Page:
Eyelashes and body makeup and wigs, oh my!
The hair and makeup departments on fast-moving television shows often turn around dozens of looks in a week and create new ones at a moment’s notice. Depending on the show, it doesn’t always have to be beautiful, but it sure has to look good on camera.
“When I started on ‘Saturday Night Live’ we had a lot more leeway and it was OK if the edge of a bald cap was little hard,” says Louie Zakarian, makeup artist for the NBC show and a six-time Emmy winner. “But now not only are they watching in HD, they’re watching on huge screens, so when I turn Kate [McKinnon] into Jeff Sessions, we have to work the details and I have to be able to do it all in two minutes.”
“SNL” hair designer Jodi Mancuso, also a six-time Emmy winner, is under the same deadline pressure and maintains a library of wigs that she can use whenever needed, so, for example, frequent host Tom Hanks can slip right into his portrayal of David S. Pumpkins.
Hairstylists Gabriel Villarreal of VH1’s “RuPaul’s Drag Race” and Mary Guerrero of ABC’s “Dancing With the Stars” also work in wigs and hair appliances that give their contestants performance-ready looks that won’t deteriorate.
“We use fans and everything we can, but sometimes it’s just going to be hot underneath a big wig,” says Villarreal.
Guerrero, a four-time Emmy winner, also braids and ties in hair appliances so they’ll stay put while the contestants dance and spin. She’s also had to soften and loosen the looks as HD became the standard so that the hair on the show doesn’t look so stiff.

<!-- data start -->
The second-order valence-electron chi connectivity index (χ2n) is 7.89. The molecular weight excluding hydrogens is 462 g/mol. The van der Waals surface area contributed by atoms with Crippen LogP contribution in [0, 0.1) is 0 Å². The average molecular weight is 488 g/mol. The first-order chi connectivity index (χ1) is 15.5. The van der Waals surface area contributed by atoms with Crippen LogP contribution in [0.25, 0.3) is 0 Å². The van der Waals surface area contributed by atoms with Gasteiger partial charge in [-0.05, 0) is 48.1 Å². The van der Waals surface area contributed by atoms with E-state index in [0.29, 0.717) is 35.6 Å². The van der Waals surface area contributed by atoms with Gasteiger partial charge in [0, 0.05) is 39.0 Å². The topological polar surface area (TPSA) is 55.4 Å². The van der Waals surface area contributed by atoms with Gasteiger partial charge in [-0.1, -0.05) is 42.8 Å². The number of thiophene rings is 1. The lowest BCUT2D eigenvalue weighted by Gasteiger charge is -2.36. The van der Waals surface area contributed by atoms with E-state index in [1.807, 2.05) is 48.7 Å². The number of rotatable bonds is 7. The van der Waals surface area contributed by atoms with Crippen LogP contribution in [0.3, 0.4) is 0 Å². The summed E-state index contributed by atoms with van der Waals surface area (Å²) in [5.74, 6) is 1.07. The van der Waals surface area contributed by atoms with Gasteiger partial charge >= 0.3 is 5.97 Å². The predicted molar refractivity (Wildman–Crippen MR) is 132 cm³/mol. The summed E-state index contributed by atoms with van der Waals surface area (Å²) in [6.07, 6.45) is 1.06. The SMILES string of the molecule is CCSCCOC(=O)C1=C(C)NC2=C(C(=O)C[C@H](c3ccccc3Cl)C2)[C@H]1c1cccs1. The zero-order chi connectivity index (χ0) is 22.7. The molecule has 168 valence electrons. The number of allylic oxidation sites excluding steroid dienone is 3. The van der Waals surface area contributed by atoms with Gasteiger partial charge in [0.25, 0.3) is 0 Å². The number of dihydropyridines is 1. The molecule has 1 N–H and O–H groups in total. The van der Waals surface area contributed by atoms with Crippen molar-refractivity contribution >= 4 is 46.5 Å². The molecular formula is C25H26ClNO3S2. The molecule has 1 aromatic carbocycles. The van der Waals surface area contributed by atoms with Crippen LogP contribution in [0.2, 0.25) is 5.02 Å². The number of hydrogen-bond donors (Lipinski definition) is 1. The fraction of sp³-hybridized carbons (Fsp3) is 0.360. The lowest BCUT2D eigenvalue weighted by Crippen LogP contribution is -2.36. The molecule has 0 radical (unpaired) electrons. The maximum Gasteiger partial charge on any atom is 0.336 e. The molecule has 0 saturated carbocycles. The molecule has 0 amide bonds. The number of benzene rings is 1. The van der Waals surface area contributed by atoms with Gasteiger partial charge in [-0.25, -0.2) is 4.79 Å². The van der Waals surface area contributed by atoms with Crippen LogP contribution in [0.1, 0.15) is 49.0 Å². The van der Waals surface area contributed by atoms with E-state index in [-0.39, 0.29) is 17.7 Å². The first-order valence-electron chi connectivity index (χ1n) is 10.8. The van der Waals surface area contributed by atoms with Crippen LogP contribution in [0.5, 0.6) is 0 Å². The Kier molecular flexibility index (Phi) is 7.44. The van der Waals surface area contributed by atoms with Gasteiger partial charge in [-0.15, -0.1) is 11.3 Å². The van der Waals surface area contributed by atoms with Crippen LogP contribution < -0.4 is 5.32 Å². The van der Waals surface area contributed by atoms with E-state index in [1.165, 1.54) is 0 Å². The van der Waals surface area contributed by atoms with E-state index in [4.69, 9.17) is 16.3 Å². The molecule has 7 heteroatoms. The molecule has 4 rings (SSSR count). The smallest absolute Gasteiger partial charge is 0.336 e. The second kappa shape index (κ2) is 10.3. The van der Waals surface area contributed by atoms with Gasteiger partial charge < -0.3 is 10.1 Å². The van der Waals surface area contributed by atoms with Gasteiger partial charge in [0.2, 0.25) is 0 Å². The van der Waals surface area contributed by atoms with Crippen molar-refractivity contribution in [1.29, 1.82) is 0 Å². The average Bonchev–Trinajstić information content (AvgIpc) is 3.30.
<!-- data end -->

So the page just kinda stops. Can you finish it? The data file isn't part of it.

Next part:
Makeup on competition shows also needs to stay on and in place. Two-time Emmy winner Zena Shteysel often covers dancers in makeup for “Dancing With the Stars” that will resist just about anything.
“If someone is going to lift up their partner during a number, you can’t have an ordinary makeup on them because it will come off one person’s body and onto another,” says Shteysel.
“RuPaul’s Drag Race” makeup artist David “Raven” Petruschin designs for specific demands. The makeup must work for men’s skin and for the performance.
“I think everybody should just be HD-ready all the time,” says Petruschin. “We know what the camera can pick up and how hard we’re going to work so it can’t start to run if you’re sweating.”
Hair and makeup can also be complicated when a contestant might want one thing and hair and the makeup department wants to help them pump up their image on such shows as NBC’s “The Voice.” “Sometimes you’ll see something for [a contestant] and they’re surprised when it works,” says Jerilynn Stephens, “Voice” hairstylist and five-time Emmy nominee. “It’s a discovery process.”
Darcy Gilmore, “Voice” makeup artist and two-time Emmy nominee, wants artists to have their own brand in mind when they come to her. “What we do is different because we’re trying to make each person as votable as possible within what they want for themselves,” says Gilmore. “So we can take them to the edge but we won’t cross it.”
(Pictured above: Makeup and hair transforms Alec Baldwin into Donald Trump)